"I don’t think a lot of people understand what they are or do," says Heather Mikesell, executive editor of American Spa Magazine, "which makes them a much more difficult sell."
In New York, practitioners must be licensed as a massage or physical therapist in order to offer these treatments. Most learn craniosacral therapy from the Upledger Institute and myofascial release from John Barnes' seminars, the Harvard and Yale of these methods, although there are many other schools.
Tatiana Martushev, a New York City-based therapist at the top of her game, who specializes in these healing modalities, gave us time on her therapeutic table—and explained how these work and who they're best for.
What? A light hands-on therapy that restores balance to the nervous system
How? I place my hands on the feet, hips, ribs and head to measure the rhythm of the craniosacral system (the cerebrospinal fluid, as it laps up to the brain and down the spinal cord). When I find the problem area, I gently work with the connective tissue to release any restrictions or adhesions that may be putting pressure on the nerve. The pressure is about 5 grams (a nickel).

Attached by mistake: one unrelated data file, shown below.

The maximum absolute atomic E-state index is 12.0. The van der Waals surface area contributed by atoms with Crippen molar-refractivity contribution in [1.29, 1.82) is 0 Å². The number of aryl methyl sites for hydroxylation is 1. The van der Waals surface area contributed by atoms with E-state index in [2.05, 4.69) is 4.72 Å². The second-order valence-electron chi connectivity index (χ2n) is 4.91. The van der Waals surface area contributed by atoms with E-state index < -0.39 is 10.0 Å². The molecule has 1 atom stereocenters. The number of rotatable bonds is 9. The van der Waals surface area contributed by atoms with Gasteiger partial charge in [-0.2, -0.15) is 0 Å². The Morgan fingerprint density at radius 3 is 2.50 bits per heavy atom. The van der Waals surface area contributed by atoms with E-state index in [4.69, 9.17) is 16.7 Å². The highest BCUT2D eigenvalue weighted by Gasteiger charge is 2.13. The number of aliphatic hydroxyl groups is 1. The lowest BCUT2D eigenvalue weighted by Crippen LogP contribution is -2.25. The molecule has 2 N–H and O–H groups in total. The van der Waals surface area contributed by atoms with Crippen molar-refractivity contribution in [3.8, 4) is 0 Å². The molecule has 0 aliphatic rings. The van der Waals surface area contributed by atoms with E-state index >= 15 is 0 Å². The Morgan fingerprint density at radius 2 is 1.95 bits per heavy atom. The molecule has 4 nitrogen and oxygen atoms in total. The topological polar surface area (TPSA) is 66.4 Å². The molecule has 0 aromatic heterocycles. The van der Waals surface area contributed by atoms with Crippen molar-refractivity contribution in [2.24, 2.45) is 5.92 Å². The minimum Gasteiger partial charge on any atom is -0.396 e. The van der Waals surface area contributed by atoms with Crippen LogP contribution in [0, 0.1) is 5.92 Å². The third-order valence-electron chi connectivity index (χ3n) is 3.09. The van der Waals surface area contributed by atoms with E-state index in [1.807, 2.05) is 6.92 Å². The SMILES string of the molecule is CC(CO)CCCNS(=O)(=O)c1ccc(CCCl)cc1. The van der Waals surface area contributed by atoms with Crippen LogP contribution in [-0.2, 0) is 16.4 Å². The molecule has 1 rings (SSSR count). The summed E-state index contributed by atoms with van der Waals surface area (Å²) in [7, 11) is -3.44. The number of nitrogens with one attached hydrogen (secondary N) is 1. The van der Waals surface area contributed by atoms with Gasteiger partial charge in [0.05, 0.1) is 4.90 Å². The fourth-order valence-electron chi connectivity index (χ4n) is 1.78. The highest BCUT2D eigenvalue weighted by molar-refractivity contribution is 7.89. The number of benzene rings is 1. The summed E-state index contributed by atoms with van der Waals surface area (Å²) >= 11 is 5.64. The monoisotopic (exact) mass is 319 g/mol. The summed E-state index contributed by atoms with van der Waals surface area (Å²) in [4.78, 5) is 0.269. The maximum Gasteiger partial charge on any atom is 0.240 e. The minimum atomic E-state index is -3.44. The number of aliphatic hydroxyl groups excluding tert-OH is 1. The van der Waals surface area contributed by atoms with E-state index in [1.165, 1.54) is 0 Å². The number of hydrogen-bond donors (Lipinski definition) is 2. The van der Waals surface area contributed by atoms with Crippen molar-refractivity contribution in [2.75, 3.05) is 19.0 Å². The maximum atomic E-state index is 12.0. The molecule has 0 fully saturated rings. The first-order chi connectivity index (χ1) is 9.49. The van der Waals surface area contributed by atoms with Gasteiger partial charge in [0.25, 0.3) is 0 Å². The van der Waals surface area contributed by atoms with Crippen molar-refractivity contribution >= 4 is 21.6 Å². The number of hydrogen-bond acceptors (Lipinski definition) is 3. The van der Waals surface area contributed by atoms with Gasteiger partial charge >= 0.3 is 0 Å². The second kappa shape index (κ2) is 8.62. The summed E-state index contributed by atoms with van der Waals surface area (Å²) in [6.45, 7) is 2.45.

Who? It's great for those with migraines, mild depression, musculoskeletal imbalances, or chronic pain. This is not the therapy for the type A "no pain, no gain" crowd—it requires a patient person who is invested in a slow, gentle recovery.
Myofascial Release (MFR)
What? Myo = muscle. Fascial = connective tissue. Myofascial release targets the tension between the connective tissue and the muscle. Those hard-to-reach "snags."
How? I firmly but gently exert pressure to stretch the tissue and then wait for it to stretch, expand, or soften.
Who? Great for a range of things—from injuries to scoliosis and other postural problems. This is for those who want a firm touch, but aren't necessarily craving the pain involved in deep tissue massage. —Lisa Elaine Held
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